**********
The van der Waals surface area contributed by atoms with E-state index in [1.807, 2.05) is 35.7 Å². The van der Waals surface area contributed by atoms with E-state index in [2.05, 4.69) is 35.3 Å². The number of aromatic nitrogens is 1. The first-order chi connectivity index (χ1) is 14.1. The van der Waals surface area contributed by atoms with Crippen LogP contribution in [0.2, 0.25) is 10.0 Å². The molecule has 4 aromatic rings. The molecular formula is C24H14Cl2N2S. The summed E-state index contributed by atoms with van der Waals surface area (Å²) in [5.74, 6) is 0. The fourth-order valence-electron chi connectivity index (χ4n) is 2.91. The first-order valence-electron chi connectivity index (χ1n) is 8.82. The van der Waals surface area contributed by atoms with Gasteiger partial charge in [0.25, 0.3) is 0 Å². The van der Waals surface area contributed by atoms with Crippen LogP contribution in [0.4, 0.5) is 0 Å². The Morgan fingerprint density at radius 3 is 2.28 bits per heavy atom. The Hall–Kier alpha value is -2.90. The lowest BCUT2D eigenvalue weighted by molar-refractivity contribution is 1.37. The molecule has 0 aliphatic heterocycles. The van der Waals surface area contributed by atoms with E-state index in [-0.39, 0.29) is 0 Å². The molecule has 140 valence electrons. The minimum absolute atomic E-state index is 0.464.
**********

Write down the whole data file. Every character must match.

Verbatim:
The van der Waals surface area contributed by atoms with E-state index in [1.807, 2.05) is 35.7 Å². The van der Waals surface area contributed by atoms with E-state index in [2.05, 4.69) is 35.3 Å². The number of aromatic nitrogens is 1. The first-order chi connectivity index (χ1) is 14.1. The van der Waals surface area contributed by atoms with Crippen LogP contribution in [0.2, 0.25) is 10.0 Å². The molecule has 4 aromatic rings. The molecular formula is C24H14Cl2N2S. The summed E-state index contributed by atoms with van der Waals surface area (Å²) in [5.74, 6) is 0. The fourth-order valence-electron chi connectivity index (χ4n) is 2.91. The first-order valence-electron chi connectivity index (χ1n) is 8.82. The van der Waals surface area contributed by atoms with Gasteiger partial charge in [0.25, 0.3) is 0 Å². The van der Waals surface area contributed by atoms with Crippen LogP contribution in [0.4, 0.5) is 0 Å². The Morgan fingerprint density at radius 3 is 2.28 bits per heavy atom. The Hall–Kier alpha value is -2.90. The lowest BCUT2D eigenvalue weighted by molar-refractivity contribution is 1.37. The molecule has 0 aliphatic heterocycles. The van der Waals surface area contributed by atoms with E-state index in [-0.39, 0.29) is 0 Å². The molecule has 140 valence electrons. The minimum absolute atomic E-state index is 0.464.